Ruler of the Kings Of The Earth - this during His millennial reign.
His titles deal with 3 tenses - His job as Witness is past, completed at the cross.  His job as the Firstborn is present, His current state.  His future role is to be the Ruler from David's throne - in the millennium.

We also see these tenses in the description of the Father, and we see these tenses in the actions that Christ does for us:
Loved us - died for our sakes, and continues to love us.
Frees us from our sins - this is continuous.
Made us to be a kingdom & priests - our future role in service to the Father.

Don't be surprised to see other examples that fit the "tenses" of past / present / future within this book.

Notice that when it says we are a kingdom of priests its to serve His Father - it's interesting that it's worded this way, and it points to the difference in His relationship to His father (only begotten son) and ours (adopted sons).

v7-8: He is returning just as He said He would - Matthew 24:30 & 26:64.  He will be seen by all the peoples of the earth, even those who pierced Him (Jews), and they will mourn - Zechariah 12:10.  That He was pierced is recorded in John 19:34, with a partial fulfillment of Zechariah's prophecy noted in John 19:37

The first of 7 "I Am" statements is given in verse 8, the Alpha & the Omega.  It's interesting that I had pointed out to me by one commentator that "I Am" as we would use it in casual speech is only one of the two words that gets translated into "I Am", that the two words combined give special emphasis not in casual speech.  It would be more like "I, I Am" or "I Am who I Am", perhaps we might write it "I Am the Self-Existent One".

The following is from The Interlinear Bible, published by Sovereign Grace Publishers:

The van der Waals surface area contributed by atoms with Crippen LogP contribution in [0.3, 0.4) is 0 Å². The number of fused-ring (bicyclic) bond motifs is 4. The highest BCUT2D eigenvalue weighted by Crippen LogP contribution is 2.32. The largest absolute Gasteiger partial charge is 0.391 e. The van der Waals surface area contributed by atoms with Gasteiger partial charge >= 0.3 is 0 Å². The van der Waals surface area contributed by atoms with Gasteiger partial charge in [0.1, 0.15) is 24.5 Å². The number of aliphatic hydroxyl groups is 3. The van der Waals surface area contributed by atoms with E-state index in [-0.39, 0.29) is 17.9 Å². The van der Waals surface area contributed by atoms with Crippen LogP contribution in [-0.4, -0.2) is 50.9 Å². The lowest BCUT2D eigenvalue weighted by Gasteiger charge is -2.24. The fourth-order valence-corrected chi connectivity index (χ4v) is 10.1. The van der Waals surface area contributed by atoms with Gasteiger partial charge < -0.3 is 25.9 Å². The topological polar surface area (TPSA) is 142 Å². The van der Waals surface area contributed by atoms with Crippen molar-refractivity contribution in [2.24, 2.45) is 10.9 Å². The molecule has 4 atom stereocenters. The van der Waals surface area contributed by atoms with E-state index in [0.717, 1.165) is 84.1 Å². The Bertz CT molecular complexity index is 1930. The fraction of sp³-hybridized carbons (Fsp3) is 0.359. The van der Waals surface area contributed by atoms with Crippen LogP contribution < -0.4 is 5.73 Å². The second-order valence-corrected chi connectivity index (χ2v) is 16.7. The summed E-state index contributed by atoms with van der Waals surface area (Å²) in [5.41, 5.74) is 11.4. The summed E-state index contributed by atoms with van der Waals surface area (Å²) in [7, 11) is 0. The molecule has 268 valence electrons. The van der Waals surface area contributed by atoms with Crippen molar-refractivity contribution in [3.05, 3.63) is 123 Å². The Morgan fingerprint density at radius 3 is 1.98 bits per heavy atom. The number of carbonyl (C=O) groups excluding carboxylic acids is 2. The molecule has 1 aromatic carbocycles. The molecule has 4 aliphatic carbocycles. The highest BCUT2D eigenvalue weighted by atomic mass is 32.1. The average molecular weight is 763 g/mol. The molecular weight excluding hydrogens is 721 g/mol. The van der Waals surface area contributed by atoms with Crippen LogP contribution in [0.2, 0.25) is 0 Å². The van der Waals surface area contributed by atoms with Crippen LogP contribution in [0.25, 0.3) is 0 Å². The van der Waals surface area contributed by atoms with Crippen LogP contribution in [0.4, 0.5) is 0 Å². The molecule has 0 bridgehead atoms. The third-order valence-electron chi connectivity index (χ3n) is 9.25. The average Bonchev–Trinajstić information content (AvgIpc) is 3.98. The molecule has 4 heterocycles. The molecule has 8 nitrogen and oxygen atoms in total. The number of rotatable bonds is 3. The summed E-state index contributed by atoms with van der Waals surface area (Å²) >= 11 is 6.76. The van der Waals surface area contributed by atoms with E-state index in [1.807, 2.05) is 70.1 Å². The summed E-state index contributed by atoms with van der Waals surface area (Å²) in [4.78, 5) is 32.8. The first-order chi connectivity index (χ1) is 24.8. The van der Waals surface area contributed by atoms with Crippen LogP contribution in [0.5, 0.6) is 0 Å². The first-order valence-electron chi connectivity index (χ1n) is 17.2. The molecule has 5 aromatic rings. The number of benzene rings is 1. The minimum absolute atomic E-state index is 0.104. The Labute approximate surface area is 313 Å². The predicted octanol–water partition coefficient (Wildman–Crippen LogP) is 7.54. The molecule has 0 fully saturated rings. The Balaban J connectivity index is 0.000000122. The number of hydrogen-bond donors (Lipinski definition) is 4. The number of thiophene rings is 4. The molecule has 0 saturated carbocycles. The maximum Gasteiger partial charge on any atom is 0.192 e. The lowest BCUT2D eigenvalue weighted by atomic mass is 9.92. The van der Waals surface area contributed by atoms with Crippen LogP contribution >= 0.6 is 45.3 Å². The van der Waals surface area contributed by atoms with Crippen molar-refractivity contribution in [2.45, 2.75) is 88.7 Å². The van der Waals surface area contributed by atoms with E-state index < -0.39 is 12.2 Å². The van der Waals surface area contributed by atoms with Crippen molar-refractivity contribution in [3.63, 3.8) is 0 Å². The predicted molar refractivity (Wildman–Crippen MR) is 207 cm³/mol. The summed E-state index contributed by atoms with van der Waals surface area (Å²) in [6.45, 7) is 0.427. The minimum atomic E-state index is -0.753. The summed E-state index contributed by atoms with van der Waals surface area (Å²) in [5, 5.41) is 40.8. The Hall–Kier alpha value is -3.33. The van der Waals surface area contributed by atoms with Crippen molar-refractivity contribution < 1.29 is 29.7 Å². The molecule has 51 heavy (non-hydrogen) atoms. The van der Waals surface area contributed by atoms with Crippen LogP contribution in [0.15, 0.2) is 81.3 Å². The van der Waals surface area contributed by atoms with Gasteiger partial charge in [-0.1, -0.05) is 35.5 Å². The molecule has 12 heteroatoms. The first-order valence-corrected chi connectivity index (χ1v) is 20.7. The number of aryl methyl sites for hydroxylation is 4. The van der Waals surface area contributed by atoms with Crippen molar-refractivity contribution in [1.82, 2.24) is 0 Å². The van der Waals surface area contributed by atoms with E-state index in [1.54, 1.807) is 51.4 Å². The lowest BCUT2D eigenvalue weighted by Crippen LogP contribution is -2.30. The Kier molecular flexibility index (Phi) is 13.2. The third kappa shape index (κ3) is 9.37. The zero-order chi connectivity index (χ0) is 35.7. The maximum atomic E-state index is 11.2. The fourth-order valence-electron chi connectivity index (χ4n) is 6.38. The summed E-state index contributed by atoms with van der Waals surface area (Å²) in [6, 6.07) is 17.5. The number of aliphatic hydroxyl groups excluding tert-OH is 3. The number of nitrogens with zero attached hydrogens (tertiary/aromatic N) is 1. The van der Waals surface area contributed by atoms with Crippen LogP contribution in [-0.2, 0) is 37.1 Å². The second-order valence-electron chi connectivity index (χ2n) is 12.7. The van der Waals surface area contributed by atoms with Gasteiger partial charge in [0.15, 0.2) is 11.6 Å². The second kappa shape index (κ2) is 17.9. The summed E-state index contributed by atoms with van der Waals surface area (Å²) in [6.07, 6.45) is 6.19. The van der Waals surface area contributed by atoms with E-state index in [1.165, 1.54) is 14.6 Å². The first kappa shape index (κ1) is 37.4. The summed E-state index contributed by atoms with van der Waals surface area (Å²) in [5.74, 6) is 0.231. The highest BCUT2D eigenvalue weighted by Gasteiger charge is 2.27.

(to be continued…)

Prayer: Lord God thank you for giving us the ability to look at your word in a variety of ways, and help us as we seek to gain understanding to not get a viewpoint that is either too expansive or too narrow.  Lord for each that is studying this passage help them to come away with something new that they have learned, a precious stone of knowledge they can carry with them.  Amen!

Sunday, October 14, 2012

Revelation - Lesson 1

A Singularly Magnificent Revelation

Prayer: God you are magnificent, and yet even that word doesn't start to express your majesty, you are wonderful and have created a universe filled with wonders, a universe that is phenomenally complex on both a grand and a minute scale.  We are puny and insignificant, in the words of the David (Psalm 8:4) "What is mankind that you are mindful of them, human beings that you care for them?" - yet, you invest yourself if mankind, you reach out to these puny rebellious creatures with love and compassion beyond understanding.  Help us God to grapple with this Revelation that you have given to us as a precious gift, help us to treat it as a precious gift, help us to not be frustrated or confused by this Revelation, help us instead to respond to it with awe and wonder.